Fronting Risks and Benefits for Fronting insurers
Fronting for a captive can engender a significant amount of risk for an insurance company, which is one reason that fronting insurers tend to be among the large national and international companies. While fronting insurance companies take on a small portion of the risk retained by the captive, they are still legally responsible for paying out claims as the company of record on the policy.
If a captive cannot pay the claims as a reinsurer, the fronting carrier will have to lay out the capital to resolve them.
Insurance companies that front captives could lose underwriting capacity of their own. In effect, captives are leasing surplus capital through their fronting arrangement with an admitted insurer. The captive will show up on the fronting carrierâ€™s financial sheets as a nonadmitted reinsurer which can lead to reduced operation capacity.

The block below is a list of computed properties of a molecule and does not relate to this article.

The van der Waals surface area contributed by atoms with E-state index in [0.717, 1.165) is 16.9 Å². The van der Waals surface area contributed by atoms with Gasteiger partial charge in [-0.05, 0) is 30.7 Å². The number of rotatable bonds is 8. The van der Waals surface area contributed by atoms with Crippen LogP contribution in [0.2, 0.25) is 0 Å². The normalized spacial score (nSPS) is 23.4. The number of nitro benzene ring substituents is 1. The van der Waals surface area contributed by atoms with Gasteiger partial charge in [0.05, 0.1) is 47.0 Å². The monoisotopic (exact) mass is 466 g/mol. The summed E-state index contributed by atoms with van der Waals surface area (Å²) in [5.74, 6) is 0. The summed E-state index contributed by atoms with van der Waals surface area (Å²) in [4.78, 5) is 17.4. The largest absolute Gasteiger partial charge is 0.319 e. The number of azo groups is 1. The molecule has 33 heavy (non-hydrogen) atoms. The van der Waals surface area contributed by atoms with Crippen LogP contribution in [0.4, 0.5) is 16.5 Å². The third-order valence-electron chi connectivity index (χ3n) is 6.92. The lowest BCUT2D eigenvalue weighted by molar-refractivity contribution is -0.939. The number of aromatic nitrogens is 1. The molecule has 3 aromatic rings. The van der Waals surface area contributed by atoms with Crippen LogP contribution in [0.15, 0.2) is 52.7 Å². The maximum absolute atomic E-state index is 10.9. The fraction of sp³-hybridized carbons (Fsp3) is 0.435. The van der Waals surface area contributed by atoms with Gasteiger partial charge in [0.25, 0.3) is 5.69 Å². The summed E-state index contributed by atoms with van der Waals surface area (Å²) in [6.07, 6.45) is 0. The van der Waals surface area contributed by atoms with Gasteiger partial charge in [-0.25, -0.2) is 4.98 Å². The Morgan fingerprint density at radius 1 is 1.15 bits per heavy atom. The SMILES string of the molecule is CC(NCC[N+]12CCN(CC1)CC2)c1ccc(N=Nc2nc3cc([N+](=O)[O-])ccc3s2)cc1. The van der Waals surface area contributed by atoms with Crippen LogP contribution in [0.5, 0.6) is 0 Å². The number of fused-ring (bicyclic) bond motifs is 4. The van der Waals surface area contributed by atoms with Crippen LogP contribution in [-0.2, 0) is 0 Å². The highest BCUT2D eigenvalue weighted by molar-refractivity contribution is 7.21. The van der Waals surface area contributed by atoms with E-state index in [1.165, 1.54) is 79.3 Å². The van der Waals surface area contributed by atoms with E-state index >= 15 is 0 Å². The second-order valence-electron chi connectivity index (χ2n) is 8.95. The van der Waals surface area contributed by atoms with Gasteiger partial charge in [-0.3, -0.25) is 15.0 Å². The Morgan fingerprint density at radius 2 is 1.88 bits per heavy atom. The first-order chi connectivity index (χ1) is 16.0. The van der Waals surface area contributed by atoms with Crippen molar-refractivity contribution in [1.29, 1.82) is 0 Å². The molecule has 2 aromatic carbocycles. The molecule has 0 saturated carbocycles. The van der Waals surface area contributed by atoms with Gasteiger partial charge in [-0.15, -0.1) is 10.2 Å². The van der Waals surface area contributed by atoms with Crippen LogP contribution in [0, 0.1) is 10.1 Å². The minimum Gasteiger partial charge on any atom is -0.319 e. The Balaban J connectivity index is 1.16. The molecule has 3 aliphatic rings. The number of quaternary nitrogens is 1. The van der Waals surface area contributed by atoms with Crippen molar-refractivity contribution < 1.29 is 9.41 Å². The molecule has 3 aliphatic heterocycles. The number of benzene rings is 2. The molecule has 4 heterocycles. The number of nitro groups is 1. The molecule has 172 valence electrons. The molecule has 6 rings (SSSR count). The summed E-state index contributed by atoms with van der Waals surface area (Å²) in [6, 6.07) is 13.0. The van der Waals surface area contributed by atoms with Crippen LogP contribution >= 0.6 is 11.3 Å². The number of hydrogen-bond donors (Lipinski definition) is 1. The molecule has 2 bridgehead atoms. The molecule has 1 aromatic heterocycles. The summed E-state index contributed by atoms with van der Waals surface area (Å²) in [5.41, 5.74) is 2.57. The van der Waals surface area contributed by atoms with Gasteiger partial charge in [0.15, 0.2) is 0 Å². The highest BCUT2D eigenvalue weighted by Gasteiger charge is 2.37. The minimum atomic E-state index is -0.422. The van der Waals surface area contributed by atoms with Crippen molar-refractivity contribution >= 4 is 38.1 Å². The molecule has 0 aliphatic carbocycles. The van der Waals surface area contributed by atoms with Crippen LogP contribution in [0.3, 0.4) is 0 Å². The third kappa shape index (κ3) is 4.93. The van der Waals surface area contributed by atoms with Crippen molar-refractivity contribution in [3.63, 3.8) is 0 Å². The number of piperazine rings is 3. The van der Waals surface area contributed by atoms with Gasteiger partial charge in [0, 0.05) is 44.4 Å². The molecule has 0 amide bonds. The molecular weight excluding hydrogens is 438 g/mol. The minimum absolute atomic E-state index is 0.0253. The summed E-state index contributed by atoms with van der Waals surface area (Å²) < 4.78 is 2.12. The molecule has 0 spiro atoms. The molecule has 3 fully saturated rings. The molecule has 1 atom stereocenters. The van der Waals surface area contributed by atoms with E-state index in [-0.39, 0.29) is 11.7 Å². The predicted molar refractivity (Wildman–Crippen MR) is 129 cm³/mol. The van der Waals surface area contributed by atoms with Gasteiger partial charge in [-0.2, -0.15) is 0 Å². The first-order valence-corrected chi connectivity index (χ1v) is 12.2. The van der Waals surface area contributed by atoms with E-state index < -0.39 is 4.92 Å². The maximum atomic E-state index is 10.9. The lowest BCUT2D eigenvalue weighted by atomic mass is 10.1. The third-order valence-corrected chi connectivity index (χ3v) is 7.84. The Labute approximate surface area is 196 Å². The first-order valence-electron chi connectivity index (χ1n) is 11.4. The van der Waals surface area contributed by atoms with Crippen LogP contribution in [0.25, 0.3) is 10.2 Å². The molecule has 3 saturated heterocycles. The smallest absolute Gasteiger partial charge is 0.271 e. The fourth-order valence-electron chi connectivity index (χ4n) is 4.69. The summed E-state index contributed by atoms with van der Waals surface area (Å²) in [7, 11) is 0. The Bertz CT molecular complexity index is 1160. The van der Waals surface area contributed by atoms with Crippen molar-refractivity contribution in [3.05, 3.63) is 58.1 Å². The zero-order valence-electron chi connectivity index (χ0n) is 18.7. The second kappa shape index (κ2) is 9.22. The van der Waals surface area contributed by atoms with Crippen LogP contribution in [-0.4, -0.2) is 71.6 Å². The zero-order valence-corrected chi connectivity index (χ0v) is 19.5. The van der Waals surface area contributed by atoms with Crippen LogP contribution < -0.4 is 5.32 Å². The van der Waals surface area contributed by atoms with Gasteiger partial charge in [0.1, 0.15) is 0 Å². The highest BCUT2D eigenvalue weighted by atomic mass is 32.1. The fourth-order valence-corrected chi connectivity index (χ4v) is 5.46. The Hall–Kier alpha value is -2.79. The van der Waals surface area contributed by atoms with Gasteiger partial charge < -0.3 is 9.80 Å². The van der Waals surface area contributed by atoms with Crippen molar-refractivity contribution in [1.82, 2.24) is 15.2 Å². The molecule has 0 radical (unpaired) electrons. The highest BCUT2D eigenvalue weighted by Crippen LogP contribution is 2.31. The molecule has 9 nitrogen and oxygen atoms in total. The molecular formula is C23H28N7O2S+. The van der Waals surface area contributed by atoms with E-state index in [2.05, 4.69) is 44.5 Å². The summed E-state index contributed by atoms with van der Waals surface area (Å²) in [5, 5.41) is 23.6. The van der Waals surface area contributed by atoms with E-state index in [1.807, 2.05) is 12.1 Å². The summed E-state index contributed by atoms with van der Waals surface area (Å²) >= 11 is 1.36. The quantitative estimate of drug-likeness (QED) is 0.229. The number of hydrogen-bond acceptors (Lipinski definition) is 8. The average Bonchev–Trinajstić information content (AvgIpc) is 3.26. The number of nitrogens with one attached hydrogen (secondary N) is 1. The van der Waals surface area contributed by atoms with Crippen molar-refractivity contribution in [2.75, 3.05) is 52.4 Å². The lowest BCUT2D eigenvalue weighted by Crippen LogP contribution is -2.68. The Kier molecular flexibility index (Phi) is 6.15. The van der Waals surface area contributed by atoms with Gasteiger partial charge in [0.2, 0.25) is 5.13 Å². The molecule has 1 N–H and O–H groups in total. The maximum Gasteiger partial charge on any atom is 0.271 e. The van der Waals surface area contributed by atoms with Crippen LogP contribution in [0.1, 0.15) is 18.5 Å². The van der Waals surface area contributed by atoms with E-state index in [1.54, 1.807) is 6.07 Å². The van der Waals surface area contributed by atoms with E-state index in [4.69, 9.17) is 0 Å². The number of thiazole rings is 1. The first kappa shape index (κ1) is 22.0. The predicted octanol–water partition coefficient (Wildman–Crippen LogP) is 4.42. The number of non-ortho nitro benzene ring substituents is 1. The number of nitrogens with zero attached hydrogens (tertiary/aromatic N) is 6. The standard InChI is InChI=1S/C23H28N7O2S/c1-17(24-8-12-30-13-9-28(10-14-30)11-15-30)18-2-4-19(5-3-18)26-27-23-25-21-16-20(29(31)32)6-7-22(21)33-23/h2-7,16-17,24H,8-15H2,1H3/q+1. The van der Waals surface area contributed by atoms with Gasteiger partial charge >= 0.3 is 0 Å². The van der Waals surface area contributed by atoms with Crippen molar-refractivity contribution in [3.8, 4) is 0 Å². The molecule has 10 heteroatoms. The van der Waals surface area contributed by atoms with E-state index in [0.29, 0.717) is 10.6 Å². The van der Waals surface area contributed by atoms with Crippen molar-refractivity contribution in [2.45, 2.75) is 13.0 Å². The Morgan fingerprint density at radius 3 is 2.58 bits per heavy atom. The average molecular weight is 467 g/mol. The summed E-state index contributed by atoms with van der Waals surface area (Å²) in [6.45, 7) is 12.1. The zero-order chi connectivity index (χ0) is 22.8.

As the fronting insurer is taking on risk through a non-admitted insurer, this can limit their underwriting ability in the state they are operating in. Although, this is not a likely scenario for large, multinational insurance companies.
The fronting insurer will also bear the brunt of state regulation of the captiveâ€™s policies and if those policies are written in more than one state, meeting the regulatory requirements can be a huge burden. In addition, the fronting insurer is responsible for all state taxes and fees, including premium taxes.